Published by Safe-T-Gallery Inc.
Don Burmeister: Owner/Editor
Barbara Confino: Associate Editor
It is easy to forget: how far we have come, how far we have yet to go. Your memory of the first of these will be refreshed by a visit to “Social Forces Visualized: Photography and Scientific Charity, 1900 – 1920” at Columbia University’s Wallach gallery.
Charity has been around a long time, but this exhibition demonstrates how efforts to aid the needy took a different approach around the turn of the 20th century. No longer was it considered adequate simply to assist those in need; rather, attention was given to understanding poverty and social ills in the hope that charitable efforts would prove to be more effective and with longer lasting consequences. Photography played an important role in that it was used to document the lives of the poor and the conditions in which they lived. While this effort was in part scholarly, there was also recognition and exploitation of the power of well-chosen imagery to mobilize support for charitable and social reform activities. This interesting exhibition explores these changes in the practice of social work in America.
More than 120 vintage photographs, many never exhibited in over century, are displayed, along with supporting material such as books and other media from the period. Materials are taken from the Columbia’s Rare Book and Manuscript Collection, which obtained them when the Community Service Society (CSS) donated its collection to the university. These items were collected by two leading charitable organizations of the 19th and early 20th centuries: the New York Charity Organization Society and the New York Association for Improving the Condition of the Poor, which merged in 1939 to form CSS, still a vital force in the city today. This exhibition is yet another testament to the wealth of material, much of it in the form of photography, that has wisely been retained in archives of both government and private organizations.
The exhibition (curated by Drew Sawyer and Huffa Frobes-Cross, graduate art history students at Columbia) focuses on four themes: two substantive (housing and health), one methodological (social surveys), and one programmatic (welfare). Much of the exhibition documents the condition of housing for the working class in the city (in a word, atrocious) and health conditions at the time (a revealing and shocking statistic is that almost 40% of the deaths in urban populations during this period were attributable to infectious diseases). The “social survey”, an early form of applied social research, was used to document such conditions, both visually by means of photography and also with scientifically designed statistical surveys. Images in this section focus on public baths and public toilets, euphemistically dubbed “comfort stations”. Finally, the “welfare” component of the exhibition visually documents programs used to provide employment for the aged jobless. Photographs show women in one such enterprise sewing, while men are photographed making wooden toys.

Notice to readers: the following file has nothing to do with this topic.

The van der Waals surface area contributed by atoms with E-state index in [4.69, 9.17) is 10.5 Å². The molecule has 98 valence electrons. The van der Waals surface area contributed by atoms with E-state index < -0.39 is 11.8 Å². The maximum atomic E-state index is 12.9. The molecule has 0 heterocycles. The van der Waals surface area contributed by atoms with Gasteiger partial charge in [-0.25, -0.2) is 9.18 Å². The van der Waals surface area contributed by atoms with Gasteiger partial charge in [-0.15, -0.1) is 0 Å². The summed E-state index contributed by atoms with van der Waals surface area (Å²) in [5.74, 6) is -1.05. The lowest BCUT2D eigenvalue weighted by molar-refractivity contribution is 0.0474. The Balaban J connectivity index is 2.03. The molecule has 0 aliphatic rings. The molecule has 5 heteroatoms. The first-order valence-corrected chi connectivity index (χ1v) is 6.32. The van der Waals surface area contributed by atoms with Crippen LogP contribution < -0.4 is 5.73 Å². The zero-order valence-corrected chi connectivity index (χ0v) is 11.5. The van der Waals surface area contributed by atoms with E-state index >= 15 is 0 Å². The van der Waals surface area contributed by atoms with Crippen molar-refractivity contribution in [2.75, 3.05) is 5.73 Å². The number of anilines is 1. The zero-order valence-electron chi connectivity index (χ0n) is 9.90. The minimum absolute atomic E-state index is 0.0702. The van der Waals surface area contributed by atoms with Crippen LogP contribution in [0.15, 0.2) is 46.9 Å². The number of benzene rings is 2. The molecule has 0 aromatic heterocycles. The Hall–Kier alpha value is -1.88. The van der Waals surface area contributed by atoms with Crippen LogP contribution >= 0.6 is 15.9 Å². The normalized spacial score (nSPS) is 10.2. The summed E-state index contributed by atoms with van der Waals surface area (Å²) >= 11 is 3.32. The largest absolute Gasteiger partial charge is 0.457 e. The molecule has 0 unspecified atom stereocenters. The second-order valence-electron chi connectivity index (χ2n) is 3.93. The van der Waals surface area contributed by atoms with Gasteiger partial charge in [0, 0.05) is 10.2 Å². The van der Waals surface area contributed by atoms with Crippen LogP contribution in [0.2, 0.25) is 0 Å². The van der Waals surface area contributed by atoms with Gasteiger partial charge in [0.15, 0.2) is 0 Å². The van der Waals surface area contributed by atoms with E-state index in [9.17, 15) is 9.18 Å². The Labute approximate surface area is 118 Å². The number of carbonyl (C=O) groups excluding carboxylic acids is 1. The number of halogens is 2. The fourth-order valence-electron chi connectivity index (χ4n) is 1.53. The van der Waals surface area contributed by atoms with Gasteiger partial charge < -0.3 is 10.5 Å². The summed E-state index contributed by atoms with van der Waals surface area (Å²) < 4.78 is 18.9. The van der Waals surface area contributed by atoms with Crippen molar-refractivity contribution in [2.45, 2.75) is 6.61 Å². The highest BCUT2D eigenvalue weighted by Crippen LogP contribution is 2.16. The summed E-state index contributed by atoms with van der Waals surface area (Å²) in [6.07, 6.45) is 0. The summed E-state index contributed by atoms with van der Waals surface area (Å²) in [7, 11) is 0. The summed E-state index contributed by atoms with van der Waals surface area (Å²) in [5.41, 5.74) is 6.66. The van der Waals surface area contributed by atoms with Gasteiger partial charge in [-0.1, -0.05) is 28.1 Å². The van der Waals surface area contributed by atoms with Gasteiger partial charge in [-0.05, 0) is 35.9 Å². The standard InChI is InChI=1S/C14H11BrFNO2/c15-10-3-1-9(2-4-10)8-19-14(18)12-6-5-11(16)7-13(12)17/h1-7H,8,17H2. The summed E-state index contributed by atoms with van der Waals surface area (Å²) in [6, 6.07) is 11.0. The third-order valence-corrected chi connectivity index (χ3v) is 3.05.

Among the name photographers in the show are Jacob Riis (author of the ground-breaking book “How the Other Half Lives”), Lewis W. Hine, and Jessie Tarbox Beals. Also contributing are several commercial photography firms, notably Underwood and Underwood, and Brown Brothers, who played much the same role photo agencies do today. While curator Sawyer explained in an interview with Columbia Magazine that “our purpose goes against a purely aesthetic interpretation,” you will nevertheless find these photos fascinating and pleasing to look at; many are of children, always attractive photo material, even if they are poor. Though in all honesty it must be admitted that while you may not have seen these particular photographs, you no doubt have seen others like them, though likely without the heuristic overlay that makes this exhibition so successful.
One pair of photographs demonstrates an unexpected artistic ambition of an unknown photographer. A photograph (c. 1915) depicts a young adolescent girl seated on a box with two girls standing beside her. A second print shows the same girl still on her box, but darkroom trickery has been used to crop out the other girls and darken the portions of the brick wall immediately surrounding her, resulting in a mandorla conferring an almost religious intensity to this forgotten slum dweller.
If this exhibition reminds you of how far we have come, it presumably will spur awareness of what we have not yet done at a time of increasing economic disparity where persistent pockets of poverty… you fill in the rest - just don’t take all day.